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What Makes a Hard GMAT Question: Part 2

In part 2 of this series, we'll look at another major criterion that determines the difficulty level of hard GMAT questions: Disguising the Mathematical Concept the Question is Addressing. As in part 1, I suggest that you attempt both questions first,…

Why Cutting Corners Kills Your GMAT Score

I get it. The GMAT is a timed exam, and, faced with the challenge of completing more questions than you have time for, it’s all too natural to deal with rigors of time management by rushing through questions. Maybe you get through a tough quant question, realize you’ve already spent two minutes, and quickly do…

What Makes a Hard GMAT Quant Question: Part 1

Two years ago, GMAC reached out to me with an offer to curate and write explanations for their GMAT Official Advanced Questions. Since the job required selecting the “hardest” of the hard questions, they asked me to explain to them what I thought constituted a difficult GMAT question. I wrote up a pretty lengthy explanation for…

GMAT Verbal: Think Before You Write

The GMAT Verbal can be tough to crack. While GMAT Quantitative percentiles have been steadily increasing over the years (compare old GMAT Quant Percentiles from 2007 to this current Quant percentile chart), Verbal scores have mostly stagnated, with, for example, a 40 scaled score from 2007 corresponding to same percentile now (again, compare old GMAT…

Using (and Misusing) GMAT Practice Tests

Among the many myths that abound regarding optimal preparation for the GMAT, one of the more common and, unfortunately, more harmful ones is that there exists a direct relationship between quantity of practice tests taken and score improvements. And, unfortunately, this myth is perpetuated by large GMAT classes that will advertise 6 or 8 or…

GMAT Quantitative Errors: Understanding Incorrect Answers

When most people miss a GMAT quant question, the ensuing chain of events tends to be some version of the following: refer to the answer explanation, make sure they understand the explanation, re-do the question, and move on to the next question. Though such an approach certainly benefits test-takers whose only issue is conceptual, it…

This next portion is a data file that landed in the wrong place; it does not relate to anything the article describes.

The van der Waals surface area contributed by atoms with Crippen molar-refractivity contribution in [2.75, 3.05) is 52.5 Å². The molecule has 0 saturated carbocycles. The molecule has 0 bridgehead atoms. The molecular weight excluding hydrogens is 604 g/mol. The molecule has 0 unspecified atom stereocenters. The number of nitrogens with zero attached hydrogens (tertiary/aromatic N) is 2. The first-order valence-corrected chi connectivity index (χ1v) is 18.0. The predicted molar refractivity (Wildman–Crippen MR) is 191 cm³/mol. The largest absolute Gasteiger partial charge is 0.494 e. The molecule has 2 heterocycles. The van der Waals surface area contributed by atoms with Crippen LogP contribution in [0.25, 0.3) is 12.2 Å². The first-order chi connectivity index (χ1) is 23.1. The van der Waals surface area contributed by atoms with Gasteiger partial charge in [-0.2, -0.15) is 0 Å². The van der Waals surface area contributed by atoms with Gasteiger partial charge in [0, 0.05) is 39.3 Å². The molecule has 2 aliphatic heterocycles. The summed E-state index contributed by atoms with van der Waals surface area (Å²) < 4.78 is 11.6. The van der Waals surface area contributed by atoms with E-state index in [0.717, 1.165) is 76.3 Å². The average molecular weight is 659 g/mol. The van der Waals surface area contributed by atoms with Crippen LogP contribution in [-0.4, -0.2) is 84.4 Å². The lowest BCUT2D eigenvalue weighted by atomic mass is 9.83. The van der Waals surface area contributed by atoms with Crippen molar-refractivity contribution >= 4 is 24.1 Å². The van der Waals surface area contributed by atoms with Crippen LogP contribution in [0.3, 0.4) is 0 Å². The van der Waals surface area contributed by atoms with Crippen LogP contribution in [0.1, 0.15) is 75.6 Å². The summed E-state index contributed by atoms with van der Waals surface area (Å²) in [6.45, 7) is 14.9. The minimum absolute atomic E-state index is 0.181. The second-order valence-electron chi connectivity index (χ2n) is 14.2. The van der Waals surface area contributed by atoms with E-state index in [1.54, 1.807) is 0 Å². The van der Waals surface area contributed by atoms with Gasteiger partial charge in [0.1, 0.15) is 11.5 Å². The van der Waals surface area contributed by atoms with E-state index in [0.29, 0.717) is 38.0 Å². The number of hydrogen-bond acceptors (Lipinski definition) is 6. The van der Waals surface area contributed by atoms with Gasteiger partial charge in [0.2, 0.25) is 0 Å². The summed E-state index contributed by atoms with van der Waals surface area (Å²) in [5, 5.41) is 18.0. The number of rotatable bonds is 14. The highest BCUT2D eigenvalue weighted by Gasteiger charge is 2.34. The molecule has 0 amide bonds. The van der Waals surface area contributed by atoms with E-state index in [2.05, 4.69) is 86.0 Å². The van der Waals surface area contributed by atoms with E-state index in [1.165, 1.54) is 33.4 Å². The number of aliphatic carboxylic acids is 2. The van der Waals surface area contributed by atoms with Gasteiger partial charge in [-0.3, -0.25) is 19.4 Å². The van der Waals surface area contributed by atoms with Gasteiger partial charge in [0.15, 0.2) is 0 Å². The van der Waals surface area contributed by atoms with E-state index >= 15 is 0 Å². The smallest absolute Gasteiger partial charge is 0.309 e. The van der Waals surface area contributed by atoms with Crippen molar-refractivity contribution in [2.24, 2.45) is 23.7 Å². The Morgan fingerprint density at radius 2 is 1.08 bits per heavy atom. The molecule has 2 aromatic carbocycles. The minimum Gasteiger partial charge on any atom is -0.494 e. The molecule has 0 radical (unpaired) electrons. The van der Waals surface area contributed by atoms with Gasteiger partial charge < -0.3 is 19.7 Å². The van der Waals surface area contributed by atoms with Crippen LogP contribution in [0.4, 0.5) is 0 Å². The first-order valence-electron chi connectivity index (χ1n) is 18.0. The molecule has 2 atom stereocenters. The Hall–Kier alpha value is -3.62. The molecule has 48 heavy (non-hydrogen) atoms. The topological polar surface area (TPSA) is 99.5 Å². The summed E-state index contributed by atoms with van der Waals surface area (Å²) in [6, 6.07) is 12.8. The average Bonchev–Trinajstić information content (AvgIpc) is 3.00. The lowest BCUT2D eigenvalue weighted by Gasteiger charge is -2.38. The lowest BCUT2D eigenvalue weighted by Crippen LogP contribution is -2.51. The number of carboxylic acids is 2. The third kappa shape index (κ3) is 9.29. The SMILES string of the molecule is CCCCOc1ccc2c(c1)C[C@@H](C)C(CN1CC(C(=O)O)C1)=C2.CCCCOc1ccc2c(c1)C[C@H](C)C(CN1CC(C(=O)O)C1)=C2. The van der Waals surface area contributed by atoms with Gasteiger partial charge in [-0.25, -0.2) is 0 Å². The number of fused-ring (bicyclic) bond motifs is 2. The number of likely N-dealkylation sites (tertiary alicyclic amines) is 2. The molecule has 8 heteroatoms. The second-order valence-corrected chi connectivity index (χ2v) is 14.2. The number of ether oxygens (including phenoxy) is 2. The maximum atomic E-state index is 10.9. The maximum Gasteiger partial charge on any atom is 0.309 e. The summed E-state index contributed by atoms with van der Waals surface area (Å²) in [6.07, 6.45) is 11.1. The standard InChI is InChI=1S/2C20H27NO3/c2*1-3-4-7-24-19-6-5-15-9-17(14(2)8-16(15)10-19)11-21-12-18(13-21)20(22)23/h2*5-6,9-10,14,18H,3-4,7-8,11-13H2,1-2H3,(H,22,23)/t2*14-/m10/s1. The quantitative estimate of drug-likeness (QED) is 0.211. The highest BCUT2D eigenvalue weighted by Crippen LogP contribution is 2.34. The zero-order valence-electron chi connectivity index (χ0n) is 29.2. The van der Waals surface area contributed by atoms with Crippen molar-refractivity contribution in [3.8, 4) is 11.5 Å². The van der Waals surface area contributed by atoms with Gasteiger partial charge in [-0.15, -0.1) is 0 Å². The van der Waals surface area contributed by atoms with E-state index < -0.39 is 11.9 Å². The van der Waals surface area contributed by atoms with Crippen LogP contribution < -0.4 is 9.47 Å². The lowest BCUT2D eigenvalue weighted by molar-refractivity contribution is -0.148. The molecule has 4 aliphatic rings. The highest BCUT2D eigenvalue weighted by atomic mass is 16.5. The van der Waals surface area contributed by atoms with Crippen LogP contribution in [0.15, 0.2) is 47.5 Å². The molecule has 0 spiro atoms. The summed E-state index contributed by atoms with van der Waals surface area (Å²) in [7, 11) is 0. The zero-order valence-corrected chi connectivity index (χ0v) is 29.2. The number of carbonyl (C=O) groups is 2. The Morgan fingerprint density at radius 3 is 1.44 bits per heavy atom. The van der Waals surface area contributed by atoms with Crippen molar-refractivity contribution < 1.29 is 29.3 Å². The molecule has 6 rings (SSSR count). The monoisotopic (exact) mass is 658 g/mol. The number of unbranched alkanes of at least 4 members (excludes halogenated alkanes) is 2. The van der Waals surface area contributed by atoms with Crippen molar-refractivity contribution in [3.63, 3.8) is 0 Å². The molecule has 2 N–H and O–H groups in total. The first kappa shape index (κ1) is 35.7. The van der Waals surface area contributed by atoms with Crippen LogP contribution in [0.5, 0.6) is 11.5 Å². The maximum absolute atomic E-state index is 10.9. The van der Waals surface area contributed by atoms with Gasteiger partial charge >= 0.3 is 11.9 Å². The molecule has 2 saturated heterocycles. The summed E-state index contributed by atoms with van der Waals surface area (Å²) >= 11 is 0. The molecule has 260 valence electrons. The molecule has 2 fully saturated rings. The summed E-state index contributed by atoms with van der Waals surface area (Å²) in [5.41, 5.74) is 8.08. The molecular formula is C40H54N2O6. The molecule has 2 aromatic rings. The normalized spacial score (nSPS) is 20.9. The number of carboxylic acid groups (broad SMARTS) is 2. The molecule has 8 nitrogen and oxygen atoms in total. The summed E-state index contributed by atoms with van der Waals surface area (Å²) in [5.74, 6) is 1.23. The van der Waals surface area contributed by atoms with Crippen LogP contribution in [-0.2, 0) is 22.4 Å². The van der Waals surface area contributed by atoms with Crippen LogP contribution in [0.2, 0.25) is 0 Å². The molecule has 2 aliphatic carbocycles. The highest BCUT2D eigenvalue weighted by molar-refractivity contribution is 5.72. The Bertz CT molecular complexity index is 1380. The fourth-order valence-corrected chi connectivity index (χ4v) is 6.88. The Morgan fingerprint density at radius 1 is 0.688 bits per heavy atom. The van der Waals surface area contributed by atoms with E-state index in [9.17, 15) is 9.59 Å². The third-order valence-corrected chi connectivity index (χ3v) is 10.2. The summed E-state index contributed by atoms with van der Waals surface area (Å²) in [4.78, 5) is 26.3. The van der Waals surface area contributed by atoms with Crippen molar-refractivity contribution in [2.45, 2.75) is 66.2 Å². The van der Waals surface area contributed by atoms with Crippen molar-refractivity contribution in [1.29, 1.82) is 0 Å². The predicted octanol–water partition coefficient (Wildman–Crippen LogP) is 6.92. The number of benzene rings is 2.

GMAT Critical Reasoning vs Data Sufficiency: Two Sides of the Same Coin

Traditional GMAT wisdom suggests that the skills needed for success on the Verbal section overlap little, if at all, with one’s quantitative abilities. Given our educational system and the very fact that the GMAT has separate Quantitative and Verbal sections, such a distinction seems uncontroversial and downright obvious. But, as we all know, the structure…

Using the LSAT for GMAT Practice: User Beware

As an independent tutor, I pride myself in taking unorthodox approaches to meet my clients’ needs. Sometimes, this requires creativity in how I teach a concept, how I structure a lesson, or how I assign homework to my students. A good GMAT tutor will target your specific needs, and if that requires breaking from convention, then…

GMAT Data Sufficiency: “I don’t know” vs “Not Sufficient”

If you’ve been preparing at all for GMAT data sufficiency, you’ve probably been confronted with situations in which the information in the statement seems inscrutable. You know that it’s telling you something, but you’re not quite sure what, if any, relevance the information has to the question in the prompt. This, in and of itself, is a…

Pigeonholing GMAT Questions

This post is inspired by a recent student of mine who was able to improve from a 480 on his diagnostic to a 660 on the real GMAT. He was great at categorizing GMAT questions, but he really started seeing a jump after he took the below advice to heart. If you spend enough time…
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